Why this doctor has shifted her focus to integrative medicine
Dr. Lori Walsh has had an appreciation for helping others for as long as she can remember. But it was at the early age of 10 when an appendectomy opened her eyes to a new world of giving back and sparking a long and successful career in medicine.
“When I was growing up, we had a great pediatrician who my mom really valued,” Dr. Walsh says. “My pediatrician was a woman, and her husband was the surgeon who took my appendix out. They both took great care of me. I look back on it now and think, ‘Wow, that was amazing.’ I had a problem and they solved it and did so in the most caring and efficient way possible.”
Today, Dr. Lori Walsh is the medical director of pediatric integrative medicine at Advocate Children’s Hospital and Advocate Good Shepherd Hospital’s Center for Health and Integrative Medicine.
After spending most of her 33-year career in pediatrics, Dr. Walsh has shifted her focus to integrative medicine for children and adults, something she has been studying and training in for the past six years. Integrative medicine combines alternative medicine with evidence-based medicine, an approach that considers all aspects of lifestyle: mind, body and spirit.
“This shift into integrative medicine has allowed me a broader framework for building up health,” Dr. Walsh says. “Culinary medicine, a subset of integrative medicine, is a way we can teach people how to prepare healthy foods that are culturally sensitive, cost-effective and delicious. We’re teaching this to our pediatric residents as well. We’re all learning together.”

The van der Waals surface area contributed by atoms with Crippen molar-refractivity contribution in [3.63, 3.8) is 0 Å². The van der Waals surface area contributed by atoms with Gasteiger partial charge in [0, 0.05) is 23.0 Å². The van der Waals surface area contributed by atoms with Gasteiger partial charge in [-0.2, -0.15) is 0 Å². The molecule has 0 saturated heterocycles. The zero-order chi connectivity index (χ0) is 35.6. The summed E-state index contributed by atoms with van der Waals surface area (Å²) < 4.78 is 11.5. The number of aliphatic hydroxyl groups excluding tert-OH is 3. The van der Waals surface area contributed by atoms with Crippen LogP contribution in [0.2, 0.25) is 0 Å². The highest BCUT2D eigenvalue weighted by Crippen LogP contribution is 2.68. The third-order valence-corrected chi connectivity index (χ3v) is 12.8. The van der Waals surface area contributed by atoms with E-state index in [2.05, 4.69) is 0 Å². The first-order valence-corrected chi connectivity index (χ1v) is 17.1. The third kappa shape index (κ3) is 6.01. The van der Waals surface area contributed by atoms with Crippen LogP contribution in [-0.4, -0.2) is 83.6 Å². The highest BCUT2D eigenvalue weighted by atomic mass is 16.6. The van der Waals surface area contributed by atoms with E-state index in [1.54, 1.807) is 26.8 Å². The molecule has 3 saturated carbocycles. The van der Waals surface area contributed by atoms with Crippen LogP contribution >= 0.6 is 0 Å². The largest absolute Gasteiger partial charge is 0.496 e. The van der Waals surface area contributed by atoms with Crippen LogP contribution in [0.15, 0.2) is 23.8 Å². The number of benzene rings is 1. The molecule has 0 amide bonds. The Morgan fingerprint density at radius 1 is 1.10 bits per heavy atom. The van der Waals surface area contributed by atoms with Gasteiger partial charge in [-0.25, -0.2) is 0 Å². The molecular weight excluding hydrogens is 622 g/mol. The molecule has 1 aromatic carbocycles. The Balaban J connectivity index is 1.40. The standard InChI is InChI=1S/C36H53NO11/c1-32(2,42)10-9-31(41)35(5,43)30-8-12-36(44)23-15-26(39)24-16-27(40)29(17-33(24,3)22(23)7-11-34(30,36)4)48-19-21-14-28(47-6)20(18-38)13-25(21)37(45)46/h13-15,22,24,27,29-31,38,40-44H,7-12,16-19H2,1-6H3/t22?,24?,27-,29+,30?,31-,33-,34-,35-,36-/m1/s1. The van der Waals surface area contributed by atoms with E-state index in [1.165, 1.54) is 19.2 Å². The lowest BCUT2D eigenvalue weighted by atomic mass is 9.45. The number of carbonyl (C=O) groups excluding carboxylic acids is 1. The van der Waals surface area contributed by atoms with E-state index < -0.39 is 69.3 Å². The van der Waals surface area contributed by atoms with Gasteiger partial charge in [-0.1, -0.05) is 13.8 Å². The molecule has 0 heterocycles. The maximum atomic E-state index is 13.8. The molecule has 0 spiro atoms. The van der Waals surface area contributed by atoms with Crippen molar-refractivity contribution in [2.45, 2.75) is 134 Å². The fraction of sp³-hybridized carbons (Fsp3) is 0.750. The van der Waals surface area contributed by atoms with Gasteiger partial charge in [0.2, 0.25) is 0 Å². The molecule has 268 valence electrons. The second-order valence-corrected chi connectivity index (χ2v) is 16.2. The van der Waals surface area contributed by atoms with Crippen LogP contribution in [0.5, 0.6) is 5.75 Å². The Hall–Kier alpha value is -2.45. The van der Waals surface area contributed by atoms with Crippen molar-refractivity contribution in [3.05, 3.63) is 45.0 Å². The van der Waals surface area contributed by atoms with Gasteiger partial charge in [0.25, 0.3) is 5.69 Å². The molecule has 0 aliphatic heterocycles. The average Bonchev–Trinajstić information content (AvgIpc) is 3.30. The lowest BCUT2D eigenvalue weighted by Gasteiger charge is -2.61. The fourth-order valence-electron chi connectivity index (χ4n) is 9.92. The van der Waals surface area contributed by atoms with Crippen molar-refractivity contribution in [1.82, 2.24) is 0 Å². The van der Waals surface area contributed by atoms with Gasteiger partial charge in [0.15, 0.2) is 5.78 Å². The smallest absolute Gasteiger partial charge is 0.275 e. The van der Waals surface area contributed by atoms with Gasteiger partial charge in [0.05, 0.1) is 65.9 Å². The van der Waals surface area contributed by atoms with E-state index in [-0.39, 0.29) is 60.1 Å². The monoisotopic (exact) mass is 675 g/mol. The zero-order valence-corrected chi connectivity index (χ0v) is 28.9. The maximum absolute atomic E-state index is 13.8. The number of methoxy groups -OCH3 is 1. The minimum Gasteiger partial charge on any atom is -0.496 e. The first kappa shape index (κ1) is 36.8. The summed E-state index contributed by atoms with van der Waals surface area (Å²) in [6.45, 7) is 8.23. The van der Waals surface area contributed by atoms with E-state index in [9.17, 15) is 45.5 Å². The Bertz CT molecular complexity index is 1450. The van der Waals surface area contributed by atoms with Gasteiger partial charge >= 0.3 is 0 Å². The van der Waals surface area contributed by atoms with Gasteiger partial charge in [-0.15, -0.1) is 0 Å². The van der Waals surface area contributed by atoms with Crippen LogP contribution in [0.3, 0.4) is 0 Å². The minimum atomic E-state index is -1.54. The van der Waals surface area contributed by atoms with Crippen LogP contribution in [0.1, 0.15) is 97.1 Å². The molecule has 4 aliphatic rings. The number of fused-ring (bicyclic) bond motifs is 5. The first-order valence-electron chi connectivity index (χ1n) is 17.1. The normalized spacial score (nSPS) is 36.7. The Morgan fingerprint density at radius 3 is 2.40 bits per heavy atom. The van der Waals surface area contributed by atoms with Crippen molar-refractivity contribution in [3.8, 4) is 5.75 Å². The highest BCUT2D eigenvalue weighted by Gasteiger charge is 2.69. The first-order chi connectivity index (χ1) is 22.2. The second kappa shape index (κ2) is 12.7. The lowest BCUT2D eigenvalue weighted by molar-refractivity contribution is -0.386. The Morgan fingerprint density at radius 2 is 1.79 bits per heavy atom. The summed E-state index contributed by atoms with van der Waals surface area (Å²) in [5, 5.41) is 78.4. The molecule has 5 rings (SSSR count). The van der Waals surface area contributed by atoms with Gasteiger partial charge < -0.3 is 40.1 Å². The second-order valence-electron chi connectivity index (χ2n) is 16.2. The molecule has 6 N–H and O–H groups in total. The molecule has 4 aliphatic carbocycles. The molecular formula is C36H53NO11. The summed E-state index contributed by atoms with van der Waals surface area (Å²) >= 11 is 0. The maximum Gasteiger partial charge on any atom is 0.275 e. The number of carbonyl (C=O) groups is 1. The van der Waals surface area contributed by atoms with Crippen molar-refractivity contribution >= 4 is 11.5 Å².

Dr. Walsh is part of a team that is leading a health equity initiative to address food insecurity. A community and hospital collaboration, the Center for Health and Integrative Medicine supports health and healing for everyone – patients, hospital teammates and area residents – providing ways to practice good nutrition.
A Smart Farm is located on the hospital campus’ land, and there’s a five-year plan to expand including growing food through regenerative agriculture. This form of farming creates soil that is nutrient rich versus the standard practices of farming, which can deplete the soil of micronutrients, lessen beneficial microorganisms and potentially harm the environment.
“We have two farmers at our hospital working with a consultant who is a leader in regenerative agriculture,” Dr. Walsh says. “Regenerative agriculture is a way for farmers and hospitals to partner in health by distributing food throughout our organization’s region to address food insecurity for the community, patients and health care workers in the hospital.”
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About the Author
Adam Widman, health enews contributor, is a public affairs manager with Advocate Health Care and Aurora Health Care.